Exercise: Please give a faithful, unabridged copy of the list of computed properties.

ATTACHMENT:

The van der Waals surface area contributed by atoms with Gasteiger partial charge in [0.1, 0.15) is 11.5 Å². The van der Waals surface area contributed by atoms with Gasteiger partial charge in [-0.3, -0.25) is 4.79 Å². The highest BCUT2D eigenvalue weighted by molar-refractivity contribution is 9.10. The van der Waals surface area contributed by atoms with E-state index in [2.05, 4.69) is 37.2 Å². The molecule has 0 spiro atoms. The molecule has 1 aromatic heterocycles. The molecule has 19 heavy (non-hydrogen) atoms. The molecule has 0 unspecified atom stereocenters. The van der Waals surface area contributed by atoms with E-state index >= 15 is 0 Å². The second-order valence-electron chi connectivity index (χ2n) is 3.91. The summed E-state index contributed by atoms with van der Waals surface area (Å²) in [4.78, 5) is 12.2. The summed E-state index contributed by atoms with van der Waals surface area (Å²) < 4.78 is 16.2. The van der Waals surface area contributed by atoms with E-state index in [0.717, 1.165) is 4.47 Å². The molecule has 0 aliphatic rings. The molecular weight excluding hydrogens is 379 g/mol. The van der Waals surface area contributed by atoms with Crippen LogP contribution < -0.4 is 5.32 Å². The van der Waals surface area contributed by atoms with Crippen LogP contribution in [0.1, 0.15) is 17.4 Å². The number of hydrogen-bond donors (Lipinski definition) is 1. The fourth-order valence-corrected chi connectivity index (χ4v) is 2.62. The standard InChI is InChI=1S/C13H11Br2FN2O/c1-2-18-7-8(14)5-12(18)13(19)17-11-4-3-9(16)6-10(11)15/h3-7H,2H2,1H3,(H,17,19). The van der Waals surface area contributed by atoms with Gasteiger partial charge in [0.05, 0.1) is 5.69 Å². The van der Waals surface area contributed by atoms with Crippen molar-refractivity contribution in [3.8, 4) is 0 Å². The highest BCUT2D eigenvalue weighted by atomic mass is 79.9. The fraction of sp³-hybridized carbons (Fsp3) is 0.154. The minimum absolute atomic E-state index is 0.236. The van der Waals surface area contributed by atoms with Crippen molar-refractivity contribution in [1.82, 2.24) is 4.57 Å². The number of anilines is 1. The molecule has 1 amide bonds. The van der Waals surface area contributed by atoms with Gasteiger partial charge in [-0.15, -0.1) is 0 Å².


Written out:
The van der Waals surface area contributed by atoms with Gasteiger partial charge in [0.1, 0.15) is 11.5 Å². The van der Waals surface area contributed by atoms with Gasteiger partial charge in [-0.3, -0.25) is 4.79 Å². The highest BCUT2D eigenvalue weighted by molar-refractivity contribution is 9.10. The van der Waals surface area contributed by atoms with E-state index in [2.05, 4.69) is 37.2 Å². The molecule has 0 spiro atoms. The molecule has 1 aromatic heterocycles. The molecule has 19 heavy (non-hydrogen) atoms. The molecule has 0 unspecified atom stereocenters. The van der Waals surface area contributed by atoms with E-state index >= 15 is 0 Å². The second-order valence-electron chi connectivity index (χ2n) is 3.91. The summed E-state index contributed by atoms with van der Waals surface area (Å²) in [4.78, 5) is 12.2. The summed E-state index contributed by atoms with van der Waals surface area (Å²) < 4.78 is 16.2. The van der Waals surface area contributed by atoms with E-state index in [0.717, 1.165) is 4.47 Å². The molecule has 0 aliphatic rings. The molecular weight excluding hydrogens is 379 g/mol. The van der Waals surface area contributed by atoms with Crippen LogP contribution < -0.4 is 5.32 Å². The van der Waals surface area contributed by atoms with Crippen LogP contribution in [0.1, 0.15) is 17.4 Å². The number of hydrogen-bond donors (Lipinski definition) is 1. The fourth-order valence-corrected chi connectivity index (χ4v) is 2.62. The standard InChI is InChI=1S/C13H11Br2FN2O/c1-2-18-7-8(14)5-12(18)13(19)17-11-4-3-9(16)6-10(11)15/h3-7H,2H2,1H3,(H,17,19). The van der Waals surface area contributed by atoms with Gasteiger partial charge in [0.05, 0.1) is 5.69 Å². The van der Waals surface area contributed by atoms with Crippen molar-refractivity contribution in [3.8, 4) is 0 Å². The highest BCUT2D eigenvalue weighted by atomic mass is 79.9. The fraction of sp³-hybridized carbons (Fsp3) is 0.154. The minimum absolute atomic E-state index is 0.236. The van der Waals surface area contributed by atoms with Crippen molar-refractivity contribution in [1.82, 2.24) is 4.57 Å². The number of anilines is 1. The molecule has 1 amide bonds. The van der Waals surface area contributed by atoms with Gasteiger partial charge in [-0.15, -0.1) is 0 Å².